The beginning of manufacturing in Canada was in the early 18th century when grain was processed into flour in a place known as New France which became Quebec in 1763. Indigenous people actually ground plants by hand to make the same type of ingredients before Milling technology arrived via Europeans in the middle of the 16th century. Prior to that, you could say that outsourcing was standard.Canada was actually a hotbed of manufacturing activity until early 2000 when regulations in canada were reduced and outsourcing became more prominent as more companies moved their production overseas. This shift in North America began in the 1970’s with China and India becoming the top destinations for textile products. America was the first substantial outsourcer with companies such as Apple, Nike, Cisco Systems, Walmart and IBM being among the most outsourced.
As canadian outsourcing increased, we witnessed more and more popular clothing stores moving their production overseas to save money. I don’t know about you but I find this practice disappointing and worse yet, hard to get away from when thinking about purchasing a new shirt or pair of shoes. Outsourcing is not only a factor in the Canadian economy and employment numbers. More and more the discussion is not only on safety standards, but also on a growing concern about what is happening to the environment. Regulations in many of the regions outsourced to are either very minimal or even non existent.
In addition, something that we do not always consider, is that this money saving tactic is not just making Canadian companies more prosperous in the short term. While it is thought of as a win in the stock numbers for Canadian companies, at the same time they have in fact contributed the growing economy of these countries such as China who according to National Master statistics went from only 14% higher consumer spending in 1970 to exceeding our consumer spending 3 times by 2014.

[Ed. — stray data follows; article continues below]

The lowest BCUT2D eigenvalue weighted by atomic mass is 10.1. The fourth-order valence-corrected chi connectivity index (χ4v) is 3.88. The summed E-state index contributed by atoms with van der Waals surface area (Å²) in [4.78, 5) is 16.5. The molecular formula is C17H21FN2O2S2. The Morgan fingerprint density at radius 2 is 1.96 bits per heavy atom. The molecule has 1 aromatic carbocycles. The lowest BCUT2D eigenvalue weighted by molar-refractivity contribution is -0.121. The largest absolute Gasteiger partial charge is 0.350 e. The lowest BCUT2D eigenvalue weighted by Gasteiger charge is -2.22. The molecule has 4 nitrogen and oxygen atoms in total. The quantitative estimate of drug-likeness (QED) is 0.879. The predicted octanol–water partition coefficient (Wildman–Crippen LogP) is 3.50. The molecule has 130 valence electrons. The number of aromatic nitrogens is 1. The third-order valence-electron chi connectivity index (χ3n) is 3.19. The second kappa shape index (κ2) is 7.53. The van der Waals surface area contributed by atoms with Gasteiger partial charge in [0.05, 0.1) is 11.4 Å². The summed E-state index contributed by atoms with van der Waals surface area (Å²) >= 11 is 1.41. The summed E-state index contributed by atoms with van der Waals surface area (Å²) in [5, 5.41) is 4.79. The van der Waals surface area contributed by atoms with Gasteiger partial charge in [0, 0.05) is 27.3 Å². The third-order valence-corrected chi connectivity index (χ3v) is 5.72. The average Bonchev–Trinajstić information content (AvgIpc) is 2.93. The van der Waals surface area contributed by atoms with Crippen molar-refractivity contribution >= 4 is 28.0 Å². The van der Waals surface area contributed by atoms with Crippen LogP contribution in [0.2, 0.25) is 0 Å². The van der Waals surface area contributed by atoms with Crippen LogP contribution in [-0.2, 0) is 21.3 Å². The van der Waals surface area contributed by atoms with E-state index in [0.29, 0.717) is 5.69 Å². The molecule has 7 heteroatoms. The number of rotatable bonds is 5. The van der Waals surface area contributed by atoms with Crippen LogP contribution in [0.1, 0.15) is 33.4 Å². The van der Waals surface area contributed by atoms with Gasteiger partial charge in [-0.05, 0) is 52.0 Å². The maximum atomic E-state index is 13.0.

Not All Bad
Canada is still a strong producer in many industries where the product materials are in abundance here. For this reason these products are also among Canada’s largest exports. The most prominent products are in the following industries:
The good news is that according to a PLANT article, in 2018, manufacturing did in fact grow at almost 10% which is very good. It’s possible that as the economy is changing and industries around the world are suffering, Canadian companies are staying closer to home where things are more predictable. As we can guess though as a result of the steel and aluminum tariffs and trade fights with you know who, the auto industry has suffered.
Canada is also attempting to become an outsourcing destination for other countries in addition to retention incentives. Some incentives include:
- Intellectual Property Protection
- Low Dollar
- Emphasis on Reputation
- Tax incentives
- Pension portability
Wouldn’t it be nice if Canadian companies could be more interested in developing their own economy and furthering the success of Canadians than lining their pockets? I find that as we see the gap between the stupidly rich and the financially challenged widening, the profit focus that we hear about every day is getting more and more frustrating. I mean really, how much is enough, and why do we give accolades to these companies that maybe provide money (that is written off) for a project and yet treat their employees worse and worse every year by cutting and avoiding benefits while outsourcing their goods to the cheapest bidder.
The outsourcing is not limited to product manufacturing but as we all know, the service industry is also making use of this very accessible product. We have unfortunately grown accustomed to talking on the phone to someone from another country when we are placing our order for our favorite pizza. What I am saying is that I believe there is no reason for thriving corporations to outsource so much.
We are seeing more and more consumer resistance to political issues around the globe. What if we could see more of that when it comes to canadian outsourcing by multi million and billion dollar companies. One way we can resist the trend is by purchasing Canadian products when we can, It is not always easy and some products are not available here, however with the number of sites promoting Canadian products and the flag showing up on the shelves more often, it is definitely getting easier. Check out what we have so far.